A leaked internal email and a conversation overheard in a pub are not protected by legal professional privilege because they suggested some form of deception, an employment appeal has found. 

In X v Y Ltd, the Honourable Mrs Justice Slade DBE ruled that an employment tribunal had been wrong to strike out a case brought by a lawyer who had worked for his company for 27 years until his dismissal in January 2017. 

His unnamed employer had announced a programme of voluntary redundancy in April 2016, less than a year after the lawyer submitted his first claim for disability discrimination and following his failed application for certain roles. The claimant suffers from type 2 diabetes and obstructive sleep apnoea.

The claimant then received a leaked email, which was not fully disclosed by the tribunal, which set out how the company might avoid legal action, warning that it risked an ‘impasse’ of legal proceedings. The author of the email also noted there was ‘at least a wider reorganisation and process at play that we could put this [redundancy] into the context of’.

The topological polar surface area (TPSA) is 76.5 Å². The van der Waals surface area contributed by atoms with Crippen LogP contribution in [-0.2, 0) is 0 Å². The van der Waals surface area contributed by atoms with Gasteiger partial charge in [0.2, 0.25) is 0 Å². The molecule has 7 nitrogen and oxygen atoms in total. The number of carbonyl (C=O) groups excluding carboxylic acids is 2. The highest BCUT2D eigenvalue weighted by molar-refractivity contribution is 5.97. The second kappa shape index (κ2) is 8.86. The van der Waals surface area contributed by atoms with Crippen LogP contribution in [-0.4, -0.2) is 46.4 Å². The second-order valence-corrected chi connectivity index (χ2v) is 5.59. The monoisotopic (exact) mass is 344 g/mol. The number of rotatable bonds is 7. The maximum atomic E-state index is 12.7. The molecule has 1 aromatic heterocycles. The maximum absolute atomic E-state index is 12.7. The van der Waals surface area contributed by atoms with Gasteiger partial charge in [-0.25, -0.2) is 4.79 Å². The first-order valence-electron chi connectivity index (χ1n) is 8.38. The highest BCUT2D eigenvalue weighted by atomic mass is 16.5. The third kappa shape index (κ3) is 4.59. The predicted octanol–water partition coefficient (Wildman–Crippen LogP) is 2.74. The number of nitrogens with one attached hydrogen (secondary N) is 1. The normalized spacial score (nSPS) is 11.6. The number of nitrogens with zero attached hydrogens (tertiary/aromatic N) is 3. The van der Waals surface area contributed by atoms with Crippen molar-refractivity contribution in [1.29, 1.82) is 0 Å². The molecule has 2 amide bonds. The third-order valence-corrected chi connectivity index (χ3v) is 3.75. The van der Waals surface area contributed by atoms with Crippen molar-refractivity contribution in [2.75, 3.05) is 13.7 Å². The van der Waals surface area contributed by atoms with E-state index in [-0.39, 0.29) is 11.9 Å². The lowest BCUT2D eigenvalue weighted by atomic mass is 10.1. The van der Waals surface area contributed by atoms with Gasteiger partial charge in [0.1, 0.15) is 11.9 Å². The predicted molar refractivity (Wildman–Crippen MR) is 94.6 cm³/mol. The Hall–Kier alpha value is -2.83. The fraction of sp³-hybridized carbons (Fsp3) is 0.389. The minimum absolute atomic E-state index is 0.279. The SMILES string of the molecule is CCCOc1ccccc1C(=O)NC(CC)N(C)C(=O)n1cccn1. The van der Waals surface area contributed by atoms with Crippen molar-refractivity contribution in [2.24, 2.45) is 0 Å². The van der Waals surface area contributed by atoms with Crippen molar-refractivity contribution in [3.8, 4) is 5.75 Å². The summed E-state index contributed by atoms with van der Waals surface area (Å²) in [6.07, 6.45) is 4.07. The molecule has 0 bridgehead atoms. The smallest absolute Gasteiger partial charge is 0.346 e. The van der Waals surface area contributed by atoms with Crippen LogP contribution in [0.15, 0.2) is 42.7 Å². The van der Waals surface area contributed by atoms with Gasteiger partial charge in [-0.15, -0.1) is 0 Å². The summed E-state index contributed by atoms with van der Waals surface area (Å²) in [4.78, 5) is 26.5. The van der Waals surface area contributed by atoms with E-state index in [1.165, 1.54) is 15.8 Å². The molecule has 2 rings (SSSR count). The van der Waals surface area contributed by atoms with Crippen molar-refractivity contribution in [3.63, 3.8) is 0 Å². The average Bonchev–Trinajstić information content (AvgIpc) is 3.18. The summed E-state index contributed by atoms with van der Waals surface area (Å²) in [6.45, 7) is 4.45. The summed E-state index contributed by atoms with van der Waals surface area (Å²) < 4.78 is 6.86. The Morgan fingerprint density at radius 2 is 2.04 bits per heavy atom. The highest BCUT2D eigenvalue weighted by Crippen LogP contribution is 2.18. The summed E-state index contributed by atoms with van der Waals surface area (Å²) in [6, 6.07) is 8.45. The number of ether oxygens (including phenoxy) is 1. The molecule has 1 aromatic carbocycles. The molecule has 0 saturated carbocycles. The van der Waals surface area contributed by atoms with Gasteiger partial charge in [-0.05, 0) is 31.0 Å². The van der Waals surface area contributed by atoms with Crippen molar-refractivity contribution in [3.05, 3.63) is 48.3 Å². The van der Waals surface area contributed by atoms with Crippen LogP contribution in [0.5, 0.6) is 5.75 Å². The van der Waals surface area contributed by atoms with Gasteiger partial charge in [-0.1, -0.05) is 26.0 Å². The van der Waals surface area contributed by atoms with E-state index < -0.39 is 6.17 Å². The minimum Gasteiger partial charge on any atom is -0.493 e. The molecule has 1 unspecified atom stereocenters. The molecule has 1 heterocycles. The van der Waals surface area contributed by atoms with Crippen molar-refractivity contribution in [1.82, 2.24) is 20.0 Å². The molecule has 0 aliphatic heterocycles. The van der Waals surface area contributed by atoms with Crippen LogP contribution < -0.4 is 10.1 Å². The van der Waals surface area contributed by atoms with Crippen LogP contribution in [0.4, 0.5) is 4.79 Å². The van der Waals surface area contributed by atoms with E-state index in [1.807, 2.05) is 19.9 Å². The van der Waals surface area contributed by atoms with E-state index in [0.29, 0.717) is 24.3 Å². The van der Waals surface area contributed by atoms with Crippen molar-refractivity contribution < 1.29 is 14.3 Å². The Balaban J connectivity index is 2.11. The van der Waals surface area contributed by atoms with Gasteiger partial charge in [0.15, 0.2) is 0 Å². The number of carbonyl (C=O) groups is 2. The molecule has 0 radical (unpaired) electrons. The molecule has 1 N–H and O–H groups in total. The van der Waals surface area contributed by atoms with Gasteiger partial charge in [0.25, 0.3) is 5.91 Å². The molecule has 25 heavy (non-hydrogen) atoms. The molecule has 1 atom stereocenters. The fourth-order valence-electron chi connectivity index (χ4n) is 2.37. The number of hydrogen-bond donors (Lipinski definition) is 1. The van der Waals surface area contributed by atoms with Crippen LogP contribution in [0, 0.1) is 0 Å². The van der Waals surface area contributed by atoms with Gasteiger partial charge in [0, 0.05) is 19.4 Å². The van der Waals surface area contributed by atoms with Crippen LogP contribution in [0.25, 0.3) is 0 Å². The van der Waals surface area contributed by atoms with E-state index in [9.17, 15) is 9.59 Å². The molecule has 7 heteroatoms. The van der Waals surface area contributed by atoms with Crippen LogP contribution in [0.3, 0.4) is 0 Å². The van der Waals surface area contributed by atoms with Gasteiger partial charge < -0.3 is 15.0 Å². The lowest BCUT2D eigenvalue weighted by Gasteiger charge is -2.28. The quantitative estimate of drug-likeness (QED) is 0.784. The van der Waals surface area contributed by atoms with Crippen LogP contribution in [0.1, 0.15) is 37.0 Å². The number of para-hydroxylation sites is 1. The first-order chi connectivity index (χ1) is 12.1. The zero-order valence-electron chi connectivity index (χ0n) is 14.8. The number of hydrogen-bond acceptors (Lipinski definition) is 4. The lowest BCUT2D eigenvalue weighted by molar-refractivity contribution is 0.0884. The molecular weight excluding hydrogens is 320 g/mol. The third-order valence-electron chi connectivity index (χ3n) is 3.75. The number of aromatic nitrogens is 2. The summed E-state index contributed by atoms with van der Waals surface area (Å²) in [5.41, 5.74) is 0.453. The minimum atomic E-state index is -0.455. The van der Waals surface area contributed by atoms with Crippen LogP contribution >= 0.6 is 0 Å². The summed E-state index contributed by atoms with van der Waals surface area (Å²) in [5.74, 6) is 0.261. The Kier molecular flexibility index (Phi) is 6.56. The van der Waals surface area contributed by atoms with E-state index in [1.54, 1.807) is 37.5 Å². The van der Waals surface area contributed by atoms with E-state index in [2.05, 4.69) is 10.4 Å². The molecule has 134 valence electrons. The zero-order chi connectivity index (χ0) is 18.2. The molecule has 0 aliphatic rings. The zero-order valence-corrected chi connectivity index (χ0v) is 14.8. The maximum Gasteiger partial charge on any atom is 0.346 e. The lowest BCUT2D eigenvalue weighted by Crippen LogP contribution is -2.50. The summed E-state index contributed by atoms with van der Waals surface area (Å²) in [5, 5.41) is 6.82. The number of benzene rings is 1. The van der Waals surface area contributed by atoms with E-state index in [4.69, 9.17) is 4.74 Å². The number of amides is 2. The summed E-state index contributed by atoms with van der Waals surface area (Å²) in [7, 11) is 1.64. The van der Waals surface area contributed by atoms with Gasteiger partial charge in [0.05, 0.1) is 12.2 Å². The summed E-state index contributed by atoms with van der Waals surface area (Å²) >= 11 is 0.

Less than a month later, the claimant overheard two women in the Old Bank of England pub on Fleet Street discussing a complaint by a senior lawyer at his company and how there was a ‘good opportunity’ to manage him out by severance or redundancy. 

The judge said legal privilege would have applied to the email if it had simply stated there was a risk of a claim by the person being made redundant. At the first tribunal, Employment Judge Tsamados said it constituted legal advice aimed at avoiding rather than evading legal action, and this was routine legal work that did not raise the question of iniquity. 

Mrs Justice Slade said the email was used as a ‘cloak’ to dismiss the claimant to avoid his continuing complaints and difficulties with his employment.  ‘The email does not record any advice on neutral selection criteria for redundancy,’ she added. ‘It concentrates exclusively on how the redundancy can be used to rid the respondent of ongoing allegations of discrimination by the claimant.’ 

Although treated with ‘significantly’ lesser importance, the judge added that legal advice privilege could not be claimed in respect of the overheard conversation in the pub. 

The decision of the employment judge to strike out the claim was set aside.